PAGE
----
The public is invited to view a cluster of stars in the constellation Cygnus through Missouri University of Science and Technology’s 16-inch telescope on Monday, Sept. 21.
The Missouri S&T Observatory will open its doors at 8:30 p.m. Monday, Sept. 21. The sky must be clear for observing and session length will vary.
Visitors’ Night at the Observatory is free of charge and no reservations are required. Each observing session is open-ended. Children are welcome to attend but must be accompanied by an adult. All visitors must be able to ascend a short set of stairs in order to view the object through the telescope.
Cygnus, which translates to swan, is one of the most recognizable constellations in the northern hemisphere during the summer and autumn. It is characterized by a prominent pattern of stars called the Northern Cross sometimes referred to as the backbone of the Milky Way. Cygnus was among the 48 constellations listed by the second century astronomer Ptolemy.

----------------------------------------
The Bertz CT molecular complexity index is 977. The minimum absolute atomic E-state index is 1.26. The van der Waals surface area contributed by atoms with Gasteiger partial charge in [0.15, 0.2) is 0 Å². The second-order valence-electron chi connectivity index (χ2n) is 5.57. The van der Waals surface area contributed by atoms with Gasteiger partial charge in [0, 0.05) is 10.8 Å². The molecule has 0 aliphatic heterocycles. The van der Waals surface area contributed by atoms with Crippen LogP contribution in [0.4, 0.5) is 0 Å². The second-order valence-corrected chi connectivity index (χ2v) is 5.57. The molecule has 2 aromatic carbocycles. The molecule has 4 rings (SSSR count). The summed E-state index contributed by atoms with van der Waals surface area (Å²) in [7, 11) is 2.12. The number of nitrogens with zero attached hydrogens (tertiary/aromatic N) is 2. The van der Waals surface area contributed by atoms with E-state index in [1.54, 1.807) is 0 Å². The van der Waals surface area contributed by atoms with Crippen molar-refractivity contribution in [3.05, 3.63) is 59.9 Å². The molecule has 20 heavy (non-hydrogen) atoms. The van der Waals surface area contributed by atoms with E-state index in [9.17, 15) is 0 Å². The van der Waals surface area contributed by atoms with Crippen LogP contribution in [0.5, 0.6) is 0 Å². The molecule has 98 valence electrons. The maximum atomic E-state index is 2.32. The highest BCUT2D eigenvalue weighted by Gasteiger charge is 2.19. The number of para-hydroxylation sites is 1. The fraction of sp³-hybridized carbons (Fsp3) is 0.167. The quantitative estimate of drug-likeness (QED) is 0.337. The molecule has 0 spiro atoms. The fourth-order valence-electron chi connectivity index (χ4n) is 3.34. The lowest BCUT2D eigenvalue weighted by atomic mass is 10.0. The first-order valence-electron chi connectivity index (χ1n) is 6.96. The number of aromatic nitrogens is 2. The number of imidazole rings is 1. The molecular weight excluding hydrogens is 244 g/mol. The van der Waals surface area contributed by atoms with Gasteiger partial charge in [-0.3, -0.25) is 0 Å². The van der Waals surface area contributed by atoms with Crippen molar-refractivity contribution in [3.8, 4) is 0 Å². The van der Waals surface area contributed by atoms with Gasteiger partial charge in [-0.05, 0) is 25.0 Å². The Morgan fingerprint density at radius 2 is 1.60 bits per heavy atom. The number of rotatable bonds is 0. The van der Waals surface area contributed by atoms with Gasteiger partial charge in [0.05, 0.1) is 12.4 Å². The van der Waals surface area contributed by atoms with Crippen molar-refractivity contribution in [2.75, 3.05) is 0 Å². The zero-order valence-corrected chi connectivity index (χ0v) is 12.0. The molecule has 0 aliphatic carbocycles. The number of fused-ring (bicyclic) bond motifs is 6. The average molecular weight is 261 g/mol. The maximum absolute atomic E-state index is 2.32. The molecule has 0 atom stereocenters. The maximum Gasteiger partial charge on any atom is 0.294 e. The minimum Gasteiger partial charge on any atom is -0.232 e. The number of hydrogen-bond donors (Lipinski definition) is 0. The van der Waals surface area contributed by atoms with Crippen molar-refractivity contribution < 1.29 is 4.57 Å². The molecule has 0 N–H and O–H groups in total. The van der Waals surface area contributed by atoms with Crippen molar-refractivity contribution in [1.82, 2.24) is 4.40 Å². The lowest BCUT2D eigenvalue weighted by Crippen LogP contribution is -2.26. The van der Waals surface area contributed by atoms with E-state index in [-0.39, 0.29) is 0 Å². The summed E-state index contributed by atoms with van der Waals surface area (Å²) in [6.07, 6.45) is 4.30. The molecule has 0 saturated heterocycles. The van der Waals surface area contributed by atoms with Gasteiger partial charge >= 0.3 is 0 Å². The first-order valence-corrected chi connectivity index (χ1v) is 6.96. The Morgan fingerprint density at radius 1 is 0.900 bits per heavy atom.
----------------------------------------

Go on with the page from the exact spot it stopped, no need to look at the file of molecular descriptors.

The observatory will host a viewing of Jupiter and Mars on Friday, Oct. 18, and a viewing of the Pleiades on Monday, Nov. 9. All viewings are subject to weather conditions.
Built in 1973, the Missouri S&T Observatory is located at 1550 N. Bishop Ave. (Highway 63 North), adjacent to the university’s Stonehenge replica, north of McNutt Hall and west of St. Patrick’s Lane.
For more information, or to have your email address added to an event notification mailing list for future updates and weather cancellation notices, contact Ken Goss by email at email@example.com.